Newton's laws of motion and friction

Monday Google's Science Journal software and a smartphone taped to a RipStik was used to estimate the lateral forces generated by swizzling on a RipStik. Perhaps the technology obscured the concept of force. The idea of using a smartphone as a key laboratory tool - accelerometer, luminosity, audiometer, oscilloscope, magnetic field strength - is too tantalizing to pass up.

Wednesday I did the on sidewalk "PowerPoint" using signs on the posts to cover Newton's laws

Sir Isaac Newton’s Three Laws of Motion
Momentum = mv

An object at rest tends to remain at rest...
An object in motion tends to remain in motion…
...unless acted upon by an external force

∴ Momentum is constant
 including Momentum  =  0

When acted upon by an external force,
The change in momentum is proportional to the force

Momentum is not constant

Force  =  Δ momentum ÷ Δ time
Force  =  Δmv ÷ Δt =  m Δv÷Δt

∴ Force = mass* acceleration if mass is constant

For every force there is an equal and opposite counterforce

Attempts to demonstrate the first law run afoul of the effects of friction, which leads naturally to a laboratory exploring friction. 

Rayden and Benter explore the effect of grit

 This year the grit exploration benefitted from twelve grades of grit, up from the five in the past.

Juntwo and Heather with 12 grit grades

Tulpe and Suzanne exploring the effect of weight

Yummy working on grit in the afternoon

Venister and Ignathius study the effect of weight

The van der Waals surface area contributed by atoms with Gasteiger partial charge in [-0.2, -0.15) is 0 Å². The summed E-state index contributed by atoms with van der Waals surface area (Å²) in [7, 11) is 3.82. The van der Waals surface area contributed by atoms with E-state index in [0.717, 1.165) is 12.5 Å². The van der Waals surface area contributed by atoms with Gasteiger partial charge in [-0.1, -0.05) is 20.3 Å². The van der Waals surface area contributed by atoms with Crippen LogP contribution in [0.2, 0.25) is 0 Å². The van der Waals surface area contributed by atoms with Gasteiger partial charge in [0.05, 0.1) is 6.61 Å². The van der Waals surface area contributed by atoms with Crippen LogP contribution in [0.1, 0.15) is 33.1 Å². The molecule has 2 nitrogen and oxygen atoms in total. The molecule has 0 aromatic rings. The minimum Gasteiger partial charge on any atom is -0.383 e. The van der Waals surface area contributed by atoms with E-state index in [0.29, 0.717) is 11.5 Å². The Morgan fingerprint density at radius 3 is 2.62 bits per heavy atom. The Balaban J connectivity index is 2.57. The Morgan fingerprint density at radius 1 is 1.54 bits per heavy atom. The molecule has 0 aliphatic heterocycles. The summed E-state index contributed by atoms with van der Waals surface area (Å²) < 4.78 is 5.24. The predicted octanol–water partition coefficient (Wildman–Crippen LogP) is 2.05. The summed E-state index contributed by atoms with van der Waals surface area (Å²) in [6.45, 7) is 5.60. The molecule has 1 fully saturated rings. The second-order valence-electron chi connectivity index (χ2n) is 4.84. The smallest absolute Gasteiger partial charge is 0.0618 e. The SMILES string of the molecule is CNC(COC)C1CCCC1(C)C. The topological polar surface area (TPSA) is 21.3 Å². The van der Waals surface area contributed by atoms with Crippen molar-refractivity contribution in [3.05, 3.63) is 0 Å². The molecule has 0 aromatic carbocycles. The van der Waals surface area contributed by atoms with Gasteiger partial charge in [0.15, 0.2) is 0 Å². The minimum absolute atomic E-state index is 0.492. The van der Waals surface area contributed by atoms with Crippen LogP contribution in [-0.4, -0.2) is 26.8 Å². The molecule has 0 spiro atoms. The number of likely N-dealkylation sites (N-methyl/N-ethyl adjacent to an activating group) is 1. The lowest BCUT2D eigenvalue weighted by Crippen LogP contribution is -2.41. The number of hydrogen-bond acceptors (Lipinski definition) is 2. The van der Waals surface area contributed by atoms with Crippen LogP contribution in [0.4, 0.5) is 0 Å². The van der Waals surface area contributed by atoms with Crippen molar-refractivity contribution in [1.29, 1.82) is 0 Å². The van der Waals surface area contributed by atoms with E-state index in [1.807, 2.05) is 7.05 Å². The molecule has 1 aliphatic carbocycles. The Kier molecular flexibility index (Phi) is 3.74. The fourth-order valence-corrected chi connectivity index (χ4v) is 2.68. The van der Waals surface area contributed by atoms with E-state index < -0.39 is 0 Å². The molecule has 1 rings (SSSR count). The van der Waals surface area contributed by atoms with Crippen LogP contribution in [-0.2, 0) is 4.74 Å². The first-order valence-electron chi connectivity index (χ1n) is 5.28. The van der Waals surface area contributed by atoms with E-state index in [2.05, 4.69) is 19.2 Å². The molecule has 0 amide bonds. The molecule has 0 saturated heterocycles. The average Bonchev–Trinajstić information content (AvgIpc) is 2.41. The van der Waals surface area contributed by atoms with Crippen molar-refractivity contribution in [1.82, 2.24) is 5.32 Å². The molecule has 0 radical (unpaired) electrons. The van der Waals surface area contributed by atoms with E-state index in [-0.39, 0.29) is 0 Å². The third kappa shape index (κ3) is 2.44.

Board notes.

Data showing the strongly positive linear effect of weight, the null effect of grit on the glass sled, and the negative relationship with surface area. Surface area used three double-sided sleds stacked to keep a constant weight.

Friday the students presented their findings to each other. The weight appeared to generate fairly consistent coefficients of between 0.20 and 0.36.

Saileen and Yummy

Limweidihwen and Justin

Suzanne and Tulpe

Margret and Selihter

A list of weight coefficients of friction can be seen building on the board. The 0.75 would appear to be anomalously high. 0.24 and 0.207 are up on the board


Grit would consistently produce a random result that would be about 25% of the weight. In other words, the weight alone was able to explain the force of friction being seen, the grit had no particular impact on the sliding friction of the glass. Grit graphs were made far more rational this year by the use of grit particle sizes instead of grit grades.


Surface would remain unsettled. Both groups obtained a negative relationship between surface area and the force of friction. For both the relationship was not consistent. For one group, the data appeared to be non-linear leading to the use of a logarithmic relationship.


The last two weight coefficients can be seen above: 0.36 and 0.30. This would wrap up friction and the extended unit on motion. 


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